First, a map of what happens to the concentration of atmospheric CO2 as a function of an emissions target to which participating regions adhere (y axis) and the regions participating (enumerated on the x axis). This is basically an elaboration of everyone plays. The color scheme on the surface shows atmospheric CO2 concentration in 2100 in slightly cryptic units (TonC). The important thing to know is that the bluest end of the scale (all in, aggressive targets) succeeds in staying under 466ppm, the reddest end (no action) is a disaster at up to 750ppm, and the green and turquoise bands are near 2x CO2. Click the graphic for a larger version.
Second, a visual version of some of the data in the reduction illusion. Bubble size is proportional to regional CO2 emissions in 2015.
Is the cup half empty or half full? It seems to me that there are opportunities to get tripped up by even the simplest emissions math, as is the case with the MPG illusion. That complicates negotiations by introducing variations in regions’ perception of fairness, on top of contested value judgments.
A fundamental tension in the war game arose from the fact that, regardless of development and equity considerations, all large nations would have to make cuts eventually, because there simply isn’t enough atmosphere to go around. Consider the following graph, showing the tradeoff in emissions cuts for a two-region world.
The x-axis shows the size of emissions reductions in a major region, representing a quarter of business as usual emissions (think US or China). The y-axis shows how much the rest of the world would have to cut to meet a global target, given the action of the first region. You can see from the solid orange line that meeting an 80% global cut requires at least a 20% cut from the major region. Otherwise, it’s not physically possible to balance the carbon account (unless free-air capture, a thermodynamic loser, becomes viable). A global target of a 90% cut from current levels – not an implausible requirement in the long run – requires at least 60% participation from the major nation above. Clearly the developing country position of do-nothing-but-grow can be no more than a transient if we are to make real progress on mitigation.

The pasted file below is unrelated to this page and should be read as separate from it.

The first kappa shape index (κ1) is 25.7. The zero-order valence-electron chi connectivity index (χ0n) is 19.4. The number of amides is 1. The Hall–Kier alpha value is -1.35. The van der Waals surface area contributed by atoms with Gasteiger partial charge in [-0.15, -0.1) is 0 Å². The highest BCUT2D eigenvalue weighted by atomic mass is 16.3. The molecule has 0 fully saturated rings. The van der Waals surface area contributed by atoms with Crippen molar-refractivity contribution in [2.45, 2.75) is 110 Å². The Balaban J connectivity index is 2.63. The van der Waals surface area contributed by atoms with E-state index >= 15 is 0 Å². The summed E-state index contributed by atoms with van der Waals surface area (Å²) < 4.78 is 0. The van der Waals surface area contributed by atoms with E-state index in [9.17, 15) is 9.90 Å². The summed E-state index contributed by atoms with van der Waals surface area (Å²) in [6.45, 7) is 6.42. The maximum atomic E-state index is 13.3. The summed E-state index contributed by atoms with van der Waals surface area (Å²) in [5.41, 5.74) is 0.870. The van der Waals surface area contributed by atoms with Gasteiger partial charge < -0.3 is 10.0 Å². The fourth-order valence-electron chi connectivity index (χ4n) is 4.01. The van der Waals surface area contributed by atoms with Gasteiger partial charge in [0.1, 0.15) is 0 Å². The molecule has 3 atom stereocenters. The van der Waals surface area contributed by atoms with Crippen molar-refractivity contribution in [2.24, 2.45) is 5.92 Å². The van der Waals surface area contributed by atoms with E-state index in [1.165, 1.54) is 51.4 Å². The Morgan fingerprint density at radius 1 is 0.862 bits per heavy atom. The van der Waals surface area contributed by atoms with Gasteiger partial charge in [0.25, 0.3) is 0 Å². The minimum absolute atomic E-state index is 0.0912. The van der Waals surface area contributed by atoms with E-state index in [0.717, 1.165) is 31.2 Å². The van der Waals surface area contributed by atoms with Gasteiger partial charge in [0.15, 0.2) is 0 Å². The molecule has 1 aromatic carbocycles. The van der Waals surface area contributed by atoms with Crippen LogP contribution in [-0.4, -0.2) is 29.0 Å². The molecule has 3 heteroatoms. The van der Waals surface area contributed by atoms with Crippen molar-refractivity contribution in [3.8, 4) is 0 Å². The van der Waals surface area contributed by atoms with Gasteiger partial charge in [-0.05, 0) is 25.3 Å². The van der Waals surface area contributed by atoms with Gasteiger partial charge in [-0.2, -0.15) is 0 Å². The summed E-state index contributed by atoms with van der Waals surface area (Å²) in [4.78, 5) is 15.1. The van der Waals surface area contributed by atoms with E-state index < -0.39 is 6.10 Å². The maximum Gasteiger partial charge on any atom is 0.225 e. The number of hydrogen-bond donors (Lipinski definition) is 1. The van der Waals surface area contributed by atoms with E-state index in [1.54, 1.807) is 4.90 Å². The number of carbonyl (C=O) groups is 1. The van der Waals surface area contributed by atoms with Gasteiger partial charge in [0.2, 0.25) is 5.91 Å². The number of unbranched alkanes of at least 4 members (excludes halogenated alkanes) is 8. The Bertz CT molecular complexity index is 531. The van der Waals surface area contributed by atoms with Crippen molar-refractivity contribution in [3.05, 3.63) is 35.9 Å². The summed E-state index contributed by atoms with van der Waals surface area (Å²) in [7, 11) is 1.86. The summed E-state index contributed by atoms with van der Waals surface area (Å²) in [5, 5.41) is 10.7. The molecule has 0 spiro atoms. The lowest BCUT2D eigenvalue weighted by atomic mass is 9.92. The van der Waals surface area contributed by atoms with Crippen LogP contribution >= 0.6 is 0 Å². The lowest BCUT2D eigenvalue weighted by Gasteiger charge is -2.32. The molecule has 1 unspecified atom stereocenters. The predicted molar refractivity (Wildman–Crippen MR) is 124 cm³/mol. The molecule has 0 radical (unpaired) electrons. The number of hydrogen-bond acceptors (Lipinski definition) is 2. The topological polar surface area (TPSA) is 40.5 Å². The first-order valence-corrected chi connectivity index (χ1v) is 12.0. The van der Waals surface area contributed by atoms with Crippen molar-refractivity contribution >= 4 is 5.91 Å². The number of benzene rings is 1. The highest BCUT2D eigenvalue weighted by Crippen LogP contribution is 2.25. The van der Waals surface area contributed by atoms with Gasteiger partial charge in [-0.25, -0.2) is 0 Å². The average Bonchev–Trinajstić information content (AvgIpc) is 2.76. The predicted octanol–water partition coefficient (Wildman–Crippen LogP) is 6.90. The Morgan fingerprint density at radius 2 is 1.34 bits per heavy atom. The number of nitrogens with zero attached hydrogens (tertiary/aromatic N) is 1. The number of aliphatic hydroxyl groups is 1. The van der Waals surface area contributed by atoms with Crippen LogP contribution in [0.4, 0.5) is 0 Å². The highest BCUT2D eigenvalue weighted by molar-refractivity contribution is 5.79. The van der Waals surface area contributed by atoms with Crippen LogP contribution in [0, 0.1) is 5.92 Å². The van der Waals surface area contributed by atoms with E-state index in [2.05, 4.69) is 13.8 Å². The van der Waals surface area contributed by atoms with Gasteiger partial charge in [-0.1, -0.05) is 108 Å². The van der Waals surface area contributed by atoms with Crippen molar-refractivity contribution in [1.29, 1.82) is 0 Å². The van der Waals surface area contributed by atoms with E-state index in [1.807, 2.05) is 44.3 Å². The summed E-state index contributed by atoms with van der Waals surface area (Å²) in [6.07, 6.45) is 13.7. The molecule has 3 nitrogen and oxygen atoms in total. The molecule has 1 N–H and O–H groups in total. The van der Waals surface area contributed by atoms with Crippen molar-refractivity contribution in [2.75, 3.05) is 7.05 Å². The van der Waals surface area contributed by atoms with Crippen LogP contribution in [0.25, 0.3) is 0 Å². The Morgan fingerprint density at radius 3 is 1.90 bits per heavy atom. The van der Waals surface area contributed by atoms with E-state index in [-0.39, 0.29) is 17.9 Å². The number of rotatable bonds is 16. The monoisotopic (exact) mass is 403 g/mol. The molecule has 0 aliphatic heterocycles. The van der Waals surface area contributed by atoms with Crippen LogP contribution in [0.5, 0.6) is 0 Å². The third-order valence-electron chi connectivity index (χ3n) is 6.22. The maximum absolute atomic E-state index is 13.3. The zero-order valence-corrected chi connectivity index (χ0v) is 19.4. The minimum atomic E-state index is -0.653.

After seeing the presentation around it, Eli Kintisch of Science asked me whether it was realistic to assume that 2050 climate is already locked in. (Keep in mind that we were living in 2015.) I guessed yes, then quickly ran a few simulations to verify. Then I lost my train of thought and lost track of Eli. So, for what it’s still worth, here’s the answer.
Over breakfast this morning (day three), I heard from several participants that the war game was “too easy” – that is, negotiators were too free to agree to aggressive commitments which their real-world constituents or bosses wouldn’t support. That wasn’t my observation in the China team room, and in closing statements it seemed that teams were taking their roles very seriously indeed. It’s not quite the Zimbardo Prison ExperimentÂ but it’s very real in some ways.
The following are some of the more poignant comments from players, with a little editorial license on my part. Hopefully I have attributions and the general drift correct; please comment if I don’t. (Actually, please comment either way!). I’ve colored a few points that I regard as particularly critical.
It was a little surprising that teams didn’t resist the underlying scenario of the game, which includes an aggressive 80% reduction from 2005 emissions by 2050.Â This may have been a recognition of theÂ critical need, pointed out by Sharon Burke,Â to look past what is politically feasible and keep the real goal in sight (i.e. emissions that will achieve stable climate).
Drew Jones of the Sustainability Institute stumbled on a great opportunity for model-based decision support. There are lots of climate models and integrated assessment models, but they’re almost always used offline. That is, modelers work between negotiations to develop analyses that (hopefully) address decision makers’ questions, but during any given meeting, negotiators rely on their mental models and static briefing materials. It’s a bit like training pilots in a flight simulator, then having them talk on the radio to guide a novice, who flies the real plane without instruments.